Privacy commissioners of Canada and B.C. condemn Facebook for serious violations of privacy laws

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      The social media company founded by Mark Zuckerberg is again being criticized for its handling of personal information.

      Today, two Canadian privacy watchdogs accused Facebook of "serious contraventions of Canadian privacy laws".

      "Facebook did not exercise proper oversight with respect to the privacy practices of apps on its platform," Privacy Commissioner of Canada Daniel Therrien and B.C. Information and Privacy Commissioner Michael McEvoy concluded in a joint report. "It relied on contractual terms with apps to protect against unauthorized access to user information; however, its approach to monitoring compliance with those terms was wholly inadequate."

      Moreover, the commissioners concluded that Facebook "attempted to shift responsibility for protecting personal information to the apps on its platform, as well as to users themselves". This occurred even though a basic principle of privacy laws is that organizations are responsible for data under their control.

      "The failures identified in the investigation are particularly concerning given that a 2009 investigation of Facebook by the federal Commissioner’s office also found contraventions with respect to seeking overly broad, uninformed consent for disclosures of personal information to third-party apps, as well as inadequate monitoring to protect against unauthorized access by those apps."

      The investigation was triggered by media reports about a personality quiz used to harvest personal information about users and their Facebook friends.

      At one point, the app was called "This is Your Digital Life"—and information obtained through it was shared with other organizations, including Cambridge Analytica.

      It led to unauthorized disclosures of personal information of 87 million people worldwide, including 60,000 in Canada. This data was used for political purposes without meaningful consent from Facebook users or their friends.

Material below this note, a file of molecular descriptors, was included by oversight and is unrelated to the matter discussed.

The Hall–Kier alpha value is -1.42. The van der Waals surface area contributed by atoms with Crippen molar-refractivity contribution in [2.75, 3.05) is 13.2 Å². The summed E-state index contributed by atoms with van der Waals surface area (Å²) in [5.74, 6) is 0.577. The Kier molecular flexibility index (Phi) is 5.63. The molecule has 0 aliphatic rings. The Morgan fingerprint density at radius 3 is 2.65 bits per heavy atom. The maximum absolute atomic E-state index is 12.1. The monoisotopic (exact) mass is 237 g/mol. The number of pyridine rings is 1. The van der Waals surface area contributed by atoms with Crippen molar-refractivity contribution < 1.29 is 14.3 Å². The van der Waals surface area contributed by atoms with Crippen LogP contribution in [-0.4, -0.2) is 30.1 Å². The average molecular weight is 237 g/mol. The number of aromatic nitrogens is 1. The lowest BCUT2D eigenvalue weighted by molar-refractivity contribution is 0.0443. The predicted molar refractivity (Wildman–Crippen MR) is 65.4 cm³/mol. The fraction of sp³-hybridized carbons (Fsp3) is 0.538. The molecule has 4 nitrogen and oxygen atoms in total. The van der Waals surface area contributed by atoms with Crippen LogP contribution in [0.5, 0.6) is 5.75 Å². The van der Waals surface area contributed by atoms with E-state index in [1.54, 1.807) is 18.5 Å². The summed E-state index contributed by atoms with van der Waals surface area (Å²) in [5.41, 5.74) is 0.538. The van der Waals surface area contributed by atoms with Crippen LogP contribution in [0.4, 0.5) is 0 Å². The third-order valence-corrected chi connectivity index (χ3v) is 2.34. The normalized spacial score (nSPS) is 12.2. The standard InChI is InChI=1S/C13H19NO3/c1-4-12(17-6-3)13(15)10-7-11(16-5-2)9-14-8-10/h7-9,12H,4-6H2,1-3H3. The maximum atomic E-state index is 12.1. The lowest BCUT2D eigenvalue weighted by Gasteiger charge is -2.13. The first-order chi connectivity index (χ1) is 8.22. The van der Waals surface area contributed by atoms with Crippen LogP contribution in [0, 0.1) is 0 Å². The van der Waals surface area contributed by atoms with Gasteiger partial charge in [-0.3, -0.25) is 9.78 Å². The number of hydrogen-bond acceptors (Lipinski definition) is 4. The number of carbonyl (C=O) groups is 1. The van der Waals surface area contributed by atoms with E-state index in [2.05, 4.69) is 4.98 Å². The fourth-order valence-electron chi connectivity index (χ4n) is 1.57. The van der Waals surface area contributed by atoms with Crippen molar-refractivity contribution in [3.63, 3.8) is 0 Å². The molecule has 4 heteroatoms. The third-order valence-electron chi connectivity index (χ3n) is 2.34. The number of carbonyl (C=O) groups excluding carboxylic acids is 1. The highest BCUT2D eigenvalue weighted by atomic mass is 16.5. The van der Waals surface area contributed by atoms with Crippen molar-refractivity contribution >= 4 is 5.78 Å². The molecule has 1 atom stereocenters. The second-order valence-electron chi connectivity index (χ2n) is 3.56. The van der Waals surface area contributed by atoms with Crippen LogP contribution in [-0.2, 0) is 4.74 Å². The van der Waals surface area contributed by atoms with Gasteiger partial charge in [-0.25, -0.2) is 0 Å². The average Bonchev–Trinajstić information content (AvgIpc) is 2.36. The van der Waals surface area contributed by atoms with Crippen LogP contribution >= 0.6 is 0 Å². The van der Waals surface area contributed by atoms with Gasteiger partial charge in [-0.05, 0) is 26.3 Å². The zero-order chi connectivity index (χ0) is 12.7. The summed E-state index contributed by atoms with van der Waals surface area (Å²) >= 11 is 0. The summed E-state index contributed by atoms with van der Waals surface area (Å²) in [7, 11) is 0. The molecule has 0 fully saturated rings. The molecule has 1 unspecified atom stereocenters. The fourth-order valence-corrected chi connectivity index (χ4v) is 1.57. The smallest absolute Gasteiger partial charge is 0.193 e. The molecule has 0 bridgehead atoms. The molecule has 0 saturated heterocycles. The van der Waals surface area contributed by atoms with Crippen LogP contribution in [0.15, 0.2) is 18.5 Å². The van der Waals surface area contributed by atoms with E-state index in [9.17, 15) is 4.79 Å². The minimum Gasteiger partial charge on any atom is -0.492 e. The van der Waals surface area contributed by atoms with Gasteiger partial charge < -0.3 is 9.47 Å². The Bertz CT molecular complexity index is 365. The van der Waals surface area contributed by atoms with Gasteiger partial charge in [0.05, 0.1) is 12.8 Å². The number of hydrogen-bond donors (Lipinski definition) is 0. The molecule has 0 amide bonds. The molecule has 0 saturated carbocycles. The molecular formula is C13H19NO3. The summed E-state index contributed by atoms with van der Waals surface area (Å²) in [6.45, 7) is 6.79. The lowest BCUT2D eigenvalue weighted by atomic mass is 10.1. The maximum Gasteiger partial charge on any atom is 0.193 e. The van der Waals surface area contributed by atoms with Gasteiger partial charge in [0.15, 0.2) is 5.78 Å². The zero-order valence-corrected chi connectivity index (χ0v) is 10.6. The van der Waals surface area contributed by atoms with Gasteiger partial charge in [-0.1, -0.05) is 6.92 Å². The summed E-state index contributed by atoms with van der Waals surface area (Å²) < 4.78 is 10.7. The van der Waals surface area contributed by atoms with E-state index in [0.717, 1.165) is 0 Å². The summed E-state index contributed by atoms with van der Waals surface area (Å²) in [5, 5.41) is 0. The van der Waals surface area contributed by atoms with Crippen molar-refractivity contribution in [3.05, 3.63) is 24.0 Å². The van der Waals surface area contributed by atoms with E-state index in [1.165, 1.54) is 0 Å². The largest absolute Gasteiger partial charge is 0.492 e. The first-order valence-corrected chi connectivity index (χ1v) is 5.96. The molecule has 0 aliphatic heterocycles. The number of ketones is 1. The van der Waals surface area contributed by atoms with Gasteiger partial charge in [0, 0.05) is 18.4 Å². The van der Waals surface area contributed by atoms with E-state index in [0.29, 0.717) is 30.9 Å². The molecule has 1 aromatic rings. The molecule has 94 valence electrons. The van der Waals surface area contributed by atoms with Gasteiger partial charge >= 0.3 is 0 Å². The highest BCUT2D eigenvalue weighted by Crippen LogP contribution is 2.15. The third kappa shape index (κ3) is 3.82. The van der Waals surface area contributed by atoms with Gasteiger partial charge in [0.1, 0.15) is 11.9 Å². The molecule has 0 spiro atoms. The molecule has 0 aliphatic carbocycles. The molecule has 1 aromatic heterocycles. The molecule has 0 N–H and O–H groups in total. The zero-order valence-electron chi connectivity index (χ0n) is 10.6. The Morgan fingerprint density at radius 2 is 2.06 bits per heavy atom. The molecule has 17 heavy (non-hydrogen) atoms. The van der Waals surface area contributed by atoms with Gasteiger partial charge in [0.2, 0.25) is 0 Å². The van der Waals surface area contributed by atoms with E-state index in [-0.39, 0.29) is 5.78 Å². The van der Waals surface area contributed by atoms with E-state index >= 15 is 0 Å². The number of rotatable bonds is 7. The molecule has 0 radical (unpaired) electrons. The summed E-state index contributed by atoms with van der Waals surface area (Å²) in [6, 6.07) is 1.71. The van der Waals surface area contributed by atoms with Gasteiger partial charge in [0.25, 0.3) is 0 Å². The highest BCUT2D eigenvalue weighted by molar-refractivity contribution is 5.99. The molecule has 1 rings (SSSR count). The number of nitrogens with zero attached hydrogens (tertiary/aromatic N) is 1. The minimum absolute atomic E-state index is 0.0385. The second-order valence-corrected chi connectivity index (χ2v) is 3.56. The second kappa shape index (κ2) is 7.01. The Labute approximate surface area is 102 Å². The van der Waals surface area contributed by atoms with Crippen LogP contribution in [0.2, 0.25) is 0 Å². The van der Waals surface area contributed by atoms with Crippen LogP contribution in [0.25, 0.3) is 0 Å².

“Facebook’s refusal to act responsibly is deeply troubling given the vast amount of sensitive personal information users have entrusted to this company,” Therrien said in a news release. “Their privacy framework was empty, and their vague terms were so elastic that they were not meaningful for privacy protection.

      “The stark contradiction between Facebook’s public promises to mend its ways on privacy and its refusal to address the serious problems we’ve identified—or even acknowledge that it broke the law—is extremely concerning.”

      B.C.'s commissioner, McEvoy, stated that Facebook has demonstrated "disregard" for taking concrete actions to "fix transgressions".

      The federal information commissioner does not have the power to levy fines against companies like Facebook for breaching privacy legislation.
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      Commissioners want power to levy meaningful fines

      The investigation by the Canadian privacy commissioners highlighted shortcomings in federal legislation governing the protection of personal information.

      Therrien and McEvoy maintained that the law should authorize the Office of the Privacy Commissioner of Canada to levy fines. 

      According to them, it should also grant Therrien's office the right to inspect the practices of organizations and issue binding orders.

      Therrien plans to file an application in Federal Court for an order forcing Facebook to conform with the law.

      McEvoy's office has the power to issue binding orders and fines under the Personal Information Protection Act. His office is reserving this right "to consider future actions against Facebook".

      The provincial legislation allows for fines of up to $10,000 against individuals and up to $100,000 against organizations.

      In the commissioners' news release, McEvoy recommended that provincial and federal privacy regulators to have the power to levy "meaningful" fines.

      If an order is issued under the B.C. law and an organization is convicted, any individual affected can sue for damages suffered as a result of the breach.

      In the meantime, Facebook has told shareholders that it expects to be fined up to US$5 billion by the Federal Trade Commission in the United States for its privacy breaches.

      Last year, the social media giant posted net earnings of US$22.1 billion, up nearly 40 percent from 2017.

      Cambridge Analytica's former director of research, Christopher Wylie, was raised in Victoria.

      B.C. fingerprints all over Cambridge Analytica story

      There are several B.C. connections to the privacy scandals linked to Facebook.

      McEvoy was seconded to the U.K. Information Commissioner's Office last year as it conducted a formal investigation of the unauthorized use of personal information by Cambridge Analytica, which harvested the data from Facebook.

      The U.K. commissioner, Elizabeth Denham, was previously B.C.'s information and privacy commissioner.

      Cambridge Analytica's former director of research, Christopher Wylie, was born and raised in Victoria.

      And a Victoria-based digital-advertising company, AggregateIQ, worked with Cambridge Analytica's parent company, SCI, on the Brexit campaign.

      Cambridge Analytica was founded by Steve Bannon, who was Donald Trump's campaign manager during the 2016 presidential election. The company was partly owned by the billionaire Mercer family, which was a major backer of Trump.

      It filed for insolvency last year in the wake of the scandal.